Wendy Bennett, Crush; July 2016
Working as a safety professional for the past 25 years has allowed me to see changing legislation across jurisdictions, but it has also allowed me to witness a shift in culture. Where my children used to groan when I reminded them to put their helmets on – No Lid, No Wheels – it quickly became second nature for them and today as working young adults, they naturally look for the equipment to protect themselves at work. When they observe a roofer without a fall protection system, they notice and they point it out. The next step is to have them step in and say something, but that takes a lot more confidence.
When you see someone working in an unsafe manner or you see them taking shortcuts that could be risky, how do you feel about speaking up? Do you shake your head and walk by, hoping that nothing happens, or do you feel confident to say something to them, and possibly keep them out of harm’s way?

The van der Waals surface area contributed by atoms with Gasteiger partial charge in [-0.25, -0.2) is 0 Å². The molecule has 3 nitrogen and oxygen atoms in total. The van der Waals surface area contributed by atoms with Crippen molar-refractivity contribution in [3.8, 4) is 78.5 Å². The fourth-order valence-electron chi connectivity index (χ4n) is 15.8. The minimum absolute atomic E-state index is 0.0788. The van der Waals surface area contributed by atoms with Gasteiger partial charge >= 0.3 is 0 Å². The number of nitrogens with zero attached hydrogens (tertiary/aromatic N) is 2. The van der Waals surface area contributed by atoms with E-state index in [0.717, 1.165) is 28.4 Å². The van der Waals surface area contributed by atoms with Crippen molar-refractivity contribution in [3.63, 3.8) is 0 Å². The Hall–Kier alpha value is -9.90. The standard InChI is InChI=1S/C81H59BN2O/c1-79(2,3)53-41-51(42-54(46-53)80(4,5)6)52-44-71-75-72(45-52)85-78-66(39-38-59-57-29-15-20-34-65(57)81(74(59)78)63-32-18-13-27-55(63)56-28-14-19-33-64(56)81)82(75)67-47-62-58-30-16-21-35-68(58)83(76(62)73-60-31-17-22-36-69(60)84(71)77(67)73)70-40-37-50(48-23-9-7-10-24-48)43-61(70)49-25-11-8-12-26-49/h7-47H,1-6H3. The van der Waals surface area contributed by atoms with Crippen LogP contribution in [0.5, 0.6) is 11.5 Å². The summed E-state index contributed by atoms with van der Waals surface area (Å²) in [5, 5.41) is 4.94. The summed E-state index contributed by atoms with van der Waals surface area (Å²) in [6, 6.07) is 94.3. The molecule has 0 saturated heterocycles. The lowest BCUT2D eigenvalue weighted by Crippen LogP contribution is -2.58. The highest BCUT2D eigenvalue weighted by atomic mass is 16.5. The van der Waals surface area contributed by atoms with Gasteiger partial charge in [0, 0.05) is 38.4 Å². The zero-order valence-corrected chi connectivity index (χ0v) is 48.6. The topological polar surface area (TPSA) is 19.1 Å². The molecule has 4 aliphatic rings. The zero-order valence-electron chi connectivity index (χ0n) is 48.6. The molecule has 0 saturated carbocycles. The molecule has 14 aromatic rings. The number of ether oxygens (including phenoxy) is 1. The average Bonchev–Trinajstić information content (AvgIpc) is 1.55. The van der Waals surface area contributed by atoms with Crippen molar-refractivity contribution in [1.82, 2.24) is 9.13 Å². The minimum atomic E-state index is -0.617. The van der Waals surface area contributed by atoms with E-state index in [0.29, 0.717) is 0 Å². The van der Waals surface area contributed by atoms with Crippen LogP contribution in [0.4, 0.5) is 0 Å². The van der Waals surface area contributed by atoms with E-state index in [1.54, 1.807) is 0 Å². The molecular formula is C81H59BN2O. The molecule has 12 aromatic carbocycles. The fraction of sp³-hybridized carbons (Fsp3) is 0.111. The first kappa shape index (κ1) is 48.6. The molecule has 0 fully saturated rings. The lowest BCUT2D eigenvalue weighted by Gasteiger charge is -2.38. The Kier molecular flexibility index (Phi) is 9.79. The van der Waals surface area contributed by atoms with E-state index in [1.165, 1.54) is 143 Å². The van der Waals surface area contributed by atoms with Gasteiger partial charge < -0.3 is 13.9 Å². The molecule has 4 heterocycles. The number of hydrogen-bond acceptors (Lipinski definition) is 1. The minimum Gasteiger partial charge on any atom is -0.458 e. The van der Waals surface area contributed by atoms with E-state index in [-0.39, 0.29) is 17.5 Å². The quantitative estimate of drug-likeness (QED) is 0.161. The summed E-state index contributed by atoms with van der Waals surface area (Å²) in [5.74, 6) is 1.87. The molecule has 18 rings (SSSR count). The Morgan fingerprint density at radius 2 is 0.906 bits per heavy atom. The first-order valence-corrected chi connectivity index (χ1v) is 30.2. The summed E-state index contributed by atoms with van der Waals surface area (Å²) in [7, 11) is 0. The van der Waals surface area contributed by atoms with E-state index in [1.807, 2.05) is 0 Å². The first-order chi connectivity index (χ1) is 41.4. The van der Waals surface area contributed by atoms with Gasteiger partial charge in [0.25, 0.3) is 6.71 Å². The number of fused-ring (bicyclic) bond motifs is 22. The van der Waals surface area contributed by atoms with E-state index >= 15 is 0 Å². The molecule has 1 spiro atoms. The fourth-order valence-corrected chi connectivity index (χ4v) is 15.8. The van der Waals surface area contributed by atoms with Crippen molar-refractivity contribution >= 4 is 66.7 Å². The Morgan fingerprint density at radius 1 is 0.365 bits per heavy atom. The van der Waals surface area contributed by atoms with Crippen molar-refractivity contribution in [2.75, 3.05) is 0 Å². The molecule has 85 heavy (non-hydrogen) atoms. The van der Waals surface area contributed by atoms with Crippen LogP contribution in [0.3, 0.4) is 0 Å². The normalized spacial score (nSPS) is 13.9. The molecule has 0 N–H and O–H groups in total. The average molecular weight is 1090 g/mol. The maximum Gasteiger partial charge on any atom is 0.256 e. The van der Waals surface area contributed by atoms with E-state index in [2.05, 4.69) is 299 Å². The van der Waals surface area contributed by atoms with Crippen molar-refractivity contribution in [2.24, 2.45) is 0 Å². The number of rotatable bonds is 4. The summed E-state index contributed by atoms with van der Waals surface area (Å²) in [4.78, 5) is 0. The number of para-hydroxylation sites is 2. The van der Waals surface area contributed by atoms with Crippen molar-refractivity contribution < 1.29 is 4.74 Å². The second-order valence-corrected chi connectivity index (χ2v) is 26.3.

I’m at the stage in my life where I can no longer ignore blatant risk that I see people subject themselves and others too. The difference is that I have learned how to express my concern so it sounds like I care, because I genuinely do. If I were to walk by while shaking my head, I couldn’t live with myself if something happened. I would believe, and rightly so, that it was my fault – because I have a voice! A voice that may prevent a tragic incident.
In no way am I suggesting that we should yell at people and let them know that they are breaking the rules and that the rules are there for a reason – that role is for a new parent. What I am suggesting is that we need to tell those that are at risk, that we care about them and we don’t want to see them get hurt. We need to remind them that there are people waiting for them to come home from work at the end of the day. In 2015, 122 people in BC did not go home from work – they died on the job. Many of those could have been prevented – maybe by that one passionate voice who reminded them that they cared and that no job is so important that you should risk your safety and ultimately your life.
Safety is MY passion – I hope you can make it yours!
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